Dalton’s three simple rules of dealmaking
“Man is an animal that makes bargains: no other animal does this—no dog exchanges bones with another.” Adam Smith
Almost every entrepreneur will eventually be faced with an important negotiation. Often, that negotiation is to sell equity in the company to an investor or to exit. After reading this article, you will be prepared to better optimize the outcome of that negotiation, or at least to smile along the way.
The often-overlooked and under-rated 80’s classic Roadhouse, like few movies before or since, distills the essence of achieving deal success (and yes, bouncing) into three simple rules. Dalton, the main character, played by Patrick Swayze, is a graduate of NYU in philosophy who curiously decides to become a “cooler” which is apparently some type of supreme stealthy Pied Piper of bouncers, capable of bringing peace and harmony to the world of bar room conflict, resulting in massive success for any bar he chooses to assist. As our hero stands before his newest group of bouncer-wannabes, he begins sharing his three simple rules.
One: Never underestimate your opponent. Expect the unexpected.
A mistake made by new dealmakers and seasoned veterans alike is to assume the opposing side is anything less than a team of negotiating superstars that can clean the floor with you on your best day. Often the person across the table simply appears to be acting recklessly, irrationally, or emotionally when in reality that person is a cunning and clever dealmaker attempting to drive the discussions in a particular direction. By being charitable and thinking a few moves ahead, you can better frame what it is your opponent may be doing and why, and more effectively counter their behavior or direct it in a way that gives you an advantage. It’s the moment that you are confident that you have a bead on your opponent when you should be most careful.
Expecting the unexpected is often what turns the direction of the deal. You will face proposals, moves, and walkaways that you were not anticipating. Far too often, a seller will start mentally spending the money before the deal is closed. When the other party unexpectedly starts packing up their papers suggesting they will walk, the seller suddenly starts making concessions and negotiating against himself or herself. It becomes difficult for the seller to back out of these internal mental commitments. Deals never go exactly as expected, and you will do yourself a great service by staying alert and expecting the unexpected.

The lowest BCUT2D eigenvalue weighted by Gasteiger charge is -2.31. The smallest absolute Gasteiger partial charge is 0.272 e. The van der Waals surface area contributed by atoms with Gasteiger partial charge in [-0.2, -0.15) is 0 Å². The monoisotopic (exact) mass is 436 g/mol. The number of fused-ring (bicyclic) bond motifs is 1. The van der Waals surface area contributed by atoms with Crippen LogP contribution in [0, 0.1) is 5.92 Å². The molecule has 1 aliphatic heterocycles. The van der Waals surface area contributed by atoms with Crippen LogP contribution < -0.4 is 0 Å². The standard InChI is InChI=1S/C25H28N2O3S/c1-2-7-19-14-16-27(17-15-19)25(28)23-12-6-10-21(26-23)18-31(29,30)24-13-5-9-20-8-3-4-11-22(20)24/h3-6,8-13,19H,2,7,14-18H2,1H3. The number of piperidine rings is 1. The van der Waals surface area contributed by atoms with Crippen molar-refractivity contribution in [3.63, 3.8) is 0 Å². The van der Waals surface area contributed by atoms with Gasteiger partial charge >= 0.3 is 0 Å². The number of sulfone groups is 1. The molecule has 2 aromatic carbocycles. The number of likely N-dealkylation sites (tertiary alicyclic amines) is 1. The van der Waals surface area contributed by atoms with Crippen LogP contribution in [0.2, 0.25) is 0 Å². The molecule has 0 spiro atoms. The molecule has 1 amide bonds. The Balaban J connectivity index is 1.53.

Two: Take it outside. Never start anything inside the bar unless it’s absolutely necessary.
For the dealmaker, the negotiating table is the bar. It is the place where the parties can get into positional standoffs, where arrogance abounds, and where individuals will engage in sub-optimal behavior to preserve their ego or perceived reputation. Starting a fight or taking shots at the negotiation table is generally ill advised and sends the negotiation in an uncontrolled and unpredictable direction. Instead, taking the time to walk away from the table and engage at a later point allows for a cooling off period and some time to think clearly. It disarms the situation and tends away from individuals needing to grandstand to save face. The essential business value of a deal is typically best left to be calmly, but assertively, negotiated by the business leaders on the sidelines without an audience.
Three: Be nice, until it’s time to not be nice.
While this may be the third rule, it is arguably the most impactful. Stress, exhaustion, frustration, and emotions tend to run high during the deal negotiation process, and all are the enemy of good decision-making. Sometimes you face a near-uncontrollable desire to lash out, to express yourself, or to even the score. But none of that, unless done with a strategic purpose in mind, gets you any closer to a negotiated agreement. As Dalton says, “It’s the job. It’s nothing personal.” Remember, once you stop being nice, it can be hard, if not impossible, to go back to the initial relationship and reputation. People prefer to deal with people that are nice. Setting a reputation to the contrary can follow you into your future negotiations.
So how will you know when its time not to be nice? Again, our hero provides guidance, teaching that, “You won’t. I’ll let you know.” Your lawyer, to a degree, is an objective outsider with, hopefully, years of varied negotiation experience, and is often the one best suited to tell you when its time not to be nice.
Successful negotiation is very contextual, and every rule has an exception. Even two of the rules above have exceptions within the rules themselves. You’ll learn from experience, but in the meantime, following the wisdom of Dalton will help you get closer to your optimal outcomes.
Craig Macy is Of Counsel in the Intellectual Property practice group at Fennemore Craig and advises a number of startups and founders in Reno as well as Silicon Valley. He can be reached at email@example.com.
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